I turned off the TV as soon as the end credits began. I stretched in the La-Z-Boy™ I grew up in, pushing its back until I lay horizontal, feet slightly elevated. I stared at the light, at the bugs silhouetted inside it. I relaxed, thought about sleeping in the chair with the light on. I decided against it, pulled the lever to pull the chairback up and the footrest down, stood up, went around the corner, turned off the light, stripped to my underwear, and got in bed. I made sure my alarm was set for 8:00 and lay face-up in the dark. Eventually I slept.
I still consider this to be the best summer I ever had, in terms of my sleep schedule. Every night I went to bed at midnight, after Stewart and Colbert. Every morning I woke up at eight, took a shower, ate my Frosted Mini-Wheats™, and brushed my teeth. I took my time because I didn’t have to leave for work until 9:30. My shift at Dollywood started at 10:00. It was my second summer there—I worked as Larry the Cucumber™ mostly, though sometimes I would pick up the shift for one of the official Dollywood mascots when they had their day off.
I went outside when the wall clock read 9:32. The day was already beginning to warm up. I walked across the road to my car, a Saturn®, my first, started it, pulled into the road, and looked up at my window, the only one on the second floor of my house. I said “So long” in my head to my room, the house, and my two sisters still sleeping inside, and drove down the road.
My morning commute was rural, through farms, creeks, hills, and hollows; past tourist cabin resorts and used Christian bookstores; nearly getting to Pigeon Forge but stopping before any of the Strip was visible. Like Las Vegas, Pigeon Forge has a Strip; it was second only to Vegas in terms of marriages performed; it was first in the country including Vegas to feature two Cracker Barrels®. I went into Pigeon Forge only if I couldn’t help it, which was rare; usually it was only if family from out-of-state were visiting, or the one time I and two friends went to the Buy-One-Pair-Get-Two-Pair-Free Boot Store and got a deal.
I turned left before I got to any of Pigeon Forge, into the employee entrance of Dollywood. I drove down a small road: to my left a hill covered in kudzu; to my right a fence past which I could hear people riding The River Rampage™ or Rockin’ Roadway™. I turned left again, drove past HR and the Dollywood doctor’s office, and checked for parking at the bottom of the hill. There wasn’t any, so I drove up the hill, found a parking spot, and got out of my car. I thought about waiting for an employee shuttle until I realized it was 9:55, so I trotted down the hill and past HR. I crossed the road in front of the gazebo, walked down a little path, and met Tim the security guard as I was crossing the main road. He asked to see my ID, which I had ready for him. I showed it to him, he looked me up and down (I wasn’t in costume, usually a no at Dollywood, but since my costume was green, expensive, and required at least two people to put on, I didn’t have to wear it onto the park), and finally let me through. I walked through the employee entrance and clocked in at 9:58.
I had only figured out how to clock in my second summer. The first summer I worked at Dollywood was also the first summer I worked a job, and due to the placement of the Atmosphere Characters in the hierarchy of Park management we got paid by the day. This confused me into thinking that I didn’t need to clock in and out, especially since I still got paid. My confusion deepened when I walked onto Park one day with Chance, who also worked Veggie Tales™, and he clocked in, but this was midway through the summer and I was too nervous to ask anyone about what I should do. I was worried that if I started clocking in it would cause suspicion, and I was terrified that my not clocking in would be caught and punished somehow. For about a month I lived in mild terror each morning and afternoon, avoiding my coworkers as they entered or left so they wouldn’t see me walk past the red time clocks, each day wondering if the hammer would fall. I found out later that my manager Charlie had been paying me based on the days he’d scheduled me, clocking me in and out himself from his computer. He said it wasn’t a big deal but to clock in next summer, this summer. So I clocked in and out every day, and these short sessions with the red time clock became favorite moments.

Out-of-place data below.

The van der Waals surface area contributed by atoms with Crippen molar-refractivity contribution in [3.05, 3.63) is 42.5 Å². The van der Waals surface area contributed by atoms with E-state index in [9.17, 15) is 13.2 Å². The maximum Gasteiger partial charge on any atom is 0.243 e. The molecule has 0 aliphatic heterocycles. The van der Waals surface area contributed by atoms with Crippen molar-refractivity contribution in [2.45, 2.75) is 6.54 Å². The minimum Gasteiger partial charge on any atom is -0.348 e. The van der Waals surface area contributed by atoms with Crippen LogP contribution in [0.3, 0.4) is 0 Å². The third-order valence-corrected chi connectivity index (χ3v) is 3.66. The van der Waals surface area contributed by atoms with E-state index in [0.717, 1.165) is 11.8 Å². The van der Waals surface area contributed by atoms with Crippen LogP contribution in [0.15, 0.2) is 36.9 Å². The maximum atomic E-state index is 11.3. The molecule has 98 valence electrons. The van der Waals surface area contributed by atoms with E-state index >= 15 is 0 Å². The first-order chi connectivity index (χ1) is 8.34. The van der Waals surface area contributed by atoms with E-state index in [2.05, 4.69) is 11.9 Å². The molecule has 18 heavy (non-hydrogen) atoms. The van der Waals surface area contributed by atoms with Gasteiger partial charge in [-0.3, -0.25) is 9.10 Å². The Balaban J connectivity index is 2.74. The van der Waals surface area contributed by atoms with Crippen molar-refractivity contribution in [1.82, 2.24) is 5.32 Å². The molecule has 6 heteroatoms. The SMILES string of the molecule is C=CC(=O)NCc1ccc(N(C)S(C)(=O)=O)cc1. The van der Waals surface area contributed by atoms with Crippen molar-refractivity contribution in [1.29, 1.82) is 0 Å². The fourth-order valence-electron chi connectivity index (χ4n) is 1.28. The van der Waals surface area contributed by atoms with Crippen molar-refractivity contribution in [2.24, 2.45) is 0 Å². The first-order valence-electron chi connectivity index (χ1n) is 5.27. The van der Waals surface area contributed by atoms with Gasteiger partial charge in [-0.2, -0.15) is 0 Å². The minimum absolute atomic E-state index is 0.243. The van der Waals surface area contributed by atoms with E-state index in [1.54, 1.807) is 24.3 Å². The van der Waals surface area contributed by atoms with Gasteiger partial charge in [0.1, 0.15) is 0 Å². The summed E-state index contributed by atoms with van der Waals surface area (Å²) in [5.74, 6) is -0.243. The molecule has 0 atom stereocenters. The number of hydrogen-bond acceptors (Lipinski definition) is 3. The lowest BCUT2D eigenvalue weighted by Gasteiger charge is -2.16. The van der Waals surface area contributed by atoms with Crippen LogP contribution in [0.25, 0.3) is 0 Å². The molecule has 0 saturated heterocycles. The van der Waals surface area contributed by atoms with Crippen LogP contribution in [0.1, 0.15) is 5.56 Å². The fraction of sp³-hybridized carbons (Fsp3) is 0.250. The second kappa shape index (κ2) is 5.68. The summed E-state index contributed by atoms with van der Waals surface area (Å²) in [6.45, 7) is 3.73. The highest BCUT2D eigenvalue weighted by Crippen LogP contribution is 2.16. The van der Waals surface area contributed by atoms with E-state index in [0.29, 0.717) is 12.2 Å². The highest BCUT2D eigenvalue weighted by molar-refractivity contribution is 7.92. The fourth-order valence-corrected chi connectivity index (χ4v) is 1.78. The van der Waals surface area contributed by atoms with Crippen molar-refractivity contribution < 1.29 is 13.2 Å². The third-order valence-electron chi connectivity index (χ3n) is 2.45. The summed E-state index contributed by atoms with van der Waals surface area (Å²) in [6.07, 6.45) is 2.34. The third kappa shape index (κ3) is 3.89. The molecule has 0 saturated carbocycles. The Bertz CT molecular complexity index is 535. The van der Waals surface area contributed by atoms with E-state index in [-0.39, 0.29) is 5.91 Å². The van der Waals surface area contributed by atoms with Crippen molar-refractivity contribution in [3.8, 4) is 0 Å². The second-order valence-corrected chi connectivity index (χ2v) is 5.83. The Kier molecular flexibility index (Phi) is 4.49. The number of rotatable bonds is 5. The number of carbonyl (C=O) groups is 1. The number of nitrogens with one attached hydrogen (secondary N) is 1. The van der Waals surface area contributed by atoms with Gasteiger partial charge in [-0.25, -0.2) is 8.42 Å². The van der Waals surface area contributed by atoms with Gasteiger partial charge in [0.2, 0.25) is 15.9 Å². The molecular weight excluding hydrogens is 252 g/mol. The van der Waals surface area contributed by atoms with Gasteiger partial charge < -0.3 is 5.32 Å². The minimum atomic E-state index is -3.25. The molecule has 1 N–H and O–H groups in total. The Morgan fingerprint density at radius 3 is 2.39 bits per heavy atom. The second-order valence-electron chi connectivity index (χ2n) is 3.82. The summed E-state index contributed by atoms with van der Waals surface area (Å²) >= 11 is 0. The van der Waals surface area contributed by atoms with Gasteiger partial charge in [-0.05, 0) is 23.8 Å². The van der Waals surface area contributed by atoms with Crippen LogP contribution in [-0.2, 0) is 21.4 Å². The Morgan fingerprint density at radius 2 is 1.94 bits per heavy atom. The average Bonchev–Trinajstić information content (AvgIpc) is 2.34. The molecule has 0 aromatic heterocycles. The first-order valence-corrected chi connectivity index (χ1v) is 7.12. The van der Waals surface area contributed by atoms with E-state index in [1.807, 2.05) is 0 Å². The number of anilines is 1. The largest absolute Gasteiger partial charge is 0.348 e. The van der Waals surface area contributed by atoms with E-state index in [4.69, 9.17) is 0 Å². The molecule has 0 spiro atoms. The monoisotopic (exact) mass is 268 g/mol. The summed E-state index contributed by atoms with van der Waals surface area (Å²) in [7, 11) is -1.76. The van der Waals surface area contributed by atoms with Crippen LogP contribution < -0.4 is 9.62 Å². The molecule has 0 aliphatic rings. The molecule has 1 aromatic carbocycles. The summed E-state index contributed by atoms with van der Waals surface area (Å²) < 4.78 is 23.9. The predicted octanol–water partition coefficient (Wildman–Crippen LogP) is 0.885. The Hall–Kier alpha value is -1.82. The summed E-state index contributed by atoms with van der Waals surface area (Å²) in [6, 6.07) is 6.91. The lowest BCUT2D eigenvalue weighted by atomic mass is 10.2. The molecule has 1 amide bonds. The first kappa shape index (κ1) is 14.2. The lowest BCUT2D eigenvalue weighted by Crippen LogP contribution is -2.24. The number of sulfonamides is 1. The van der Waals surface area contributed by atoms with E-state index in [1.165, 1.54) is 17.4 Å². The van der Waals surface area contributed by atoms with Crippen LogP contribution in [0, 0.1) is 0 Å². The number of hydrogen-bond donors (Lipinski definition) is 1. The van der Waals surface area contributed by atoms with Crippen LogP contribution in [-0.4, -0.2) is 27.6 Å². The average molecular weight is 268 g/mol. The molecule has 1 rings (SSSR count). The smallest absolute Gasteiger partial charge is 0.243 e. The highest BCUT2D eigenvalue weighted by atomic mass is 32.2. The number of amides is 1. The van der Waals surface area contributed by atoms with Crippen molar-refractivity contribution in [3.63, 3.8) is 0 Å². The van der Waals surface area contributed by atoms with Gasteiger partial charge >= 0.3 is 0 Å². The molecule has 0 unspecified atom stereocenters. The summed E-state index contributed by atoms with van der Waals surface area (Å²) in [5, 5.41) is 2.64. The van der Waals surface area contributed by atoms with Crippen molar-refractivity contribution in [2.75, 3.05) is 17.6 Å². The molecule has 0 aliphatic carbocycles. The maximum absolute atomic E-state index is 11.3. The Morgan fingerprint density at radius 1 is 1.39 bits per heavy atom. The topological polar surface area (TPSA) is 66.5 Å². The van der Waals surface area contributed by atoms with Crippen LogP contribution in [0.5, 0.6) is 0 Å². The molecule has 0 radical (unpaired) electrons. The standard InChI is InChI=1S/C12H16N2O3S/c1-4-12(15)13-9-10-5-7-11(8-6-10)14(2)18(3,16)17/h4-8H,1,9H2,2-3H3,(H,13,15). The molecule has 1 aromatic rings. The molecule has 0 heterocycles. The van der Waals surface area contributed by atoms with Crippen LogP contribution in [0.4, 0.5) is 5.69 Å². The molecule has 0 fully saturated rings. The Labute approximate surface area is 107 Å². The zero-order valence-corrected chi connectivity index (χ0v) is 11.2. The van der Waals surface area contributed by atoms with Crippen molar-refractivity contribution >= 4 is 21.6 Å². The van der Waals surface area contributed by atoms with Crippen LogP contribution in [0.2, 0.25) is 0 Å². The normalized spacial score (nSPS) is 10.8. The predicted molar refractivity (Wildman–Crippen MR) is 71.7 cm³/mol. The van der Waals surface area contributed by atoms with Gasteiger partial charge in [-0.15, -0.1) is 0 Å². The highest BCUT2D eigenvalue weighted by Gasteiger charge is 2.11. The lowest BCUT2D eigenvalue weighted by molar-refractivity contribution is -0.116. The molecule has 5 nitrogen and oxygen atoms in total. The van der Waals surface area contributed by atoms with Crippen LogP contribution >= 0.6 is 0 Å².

I walked onto the park, past Jukebox Junction™, over the bridge, under the rope that disallowed guests to visit the area until the Park opened at 10:00, down Showstreet, and into the back of Showstreet Palace Theater, where we characters shared a dressing room with the Veggie Tales™ actors. Our “dressing-room” was a part of backstage partitioned off by curtains, where the empty shells of Bob the Tomato™ and Larry the Cucumber™ lay, inside-out so the sweat inside could evaporate, between shifts. I grabbed my off-brand UnderArmour™ “slicks” from the laundry basket and went to the bathroom to change.
After I changed I came out of the bathroom and knocked on the women’s dressing room door, to see if Nina or Stacy were in yet. Nina opened the door. “Hey Case,” she said. “How’s it going?” “I’m good. Am I Larry today?” I had been off the day before, so I wasn’t sure of the rotation. “Yeah I think so,” said Stacy, putting on makeup in the mirror. So she was handling with Chance, while Nina and I were the vegetables. I liked this arrangement; I preferred to be Larry™ because I didn’t have to talk to anyone, and I could make faces in the costume while families took pictures. Nina preferred the same thing, although she was slightly too tall to fit comfortably inside Bob™. Stacy actually preferred to handle; her personality was bubbly and talkative; I don’t think Chance liked any part of the job, really, and handling was less hot than being in the suit.
“When’s our first run?” I asked. “Well, the first show is at 10:20, so we were thinking about 11?” I nodded. “Where’s Chance?” “I think he went out back to smoke,” Nina said. “I’ll go with you.” The actors for the Veggie Tales show were coming in to use their dressing room, so we left Stacy with them. We walked through backstage, behind all the curtains, and through the side door into a sort of garage with ratty couches, a refrigerator, and an old TV mounted high up on the wall. Chance was sitting, smoking, and watching Jeopardy while thumbing through a magazine. “Hi Chance,” I said. “Hey guys!” he flicked his smile, always somewhere between genuine and mocking, at us.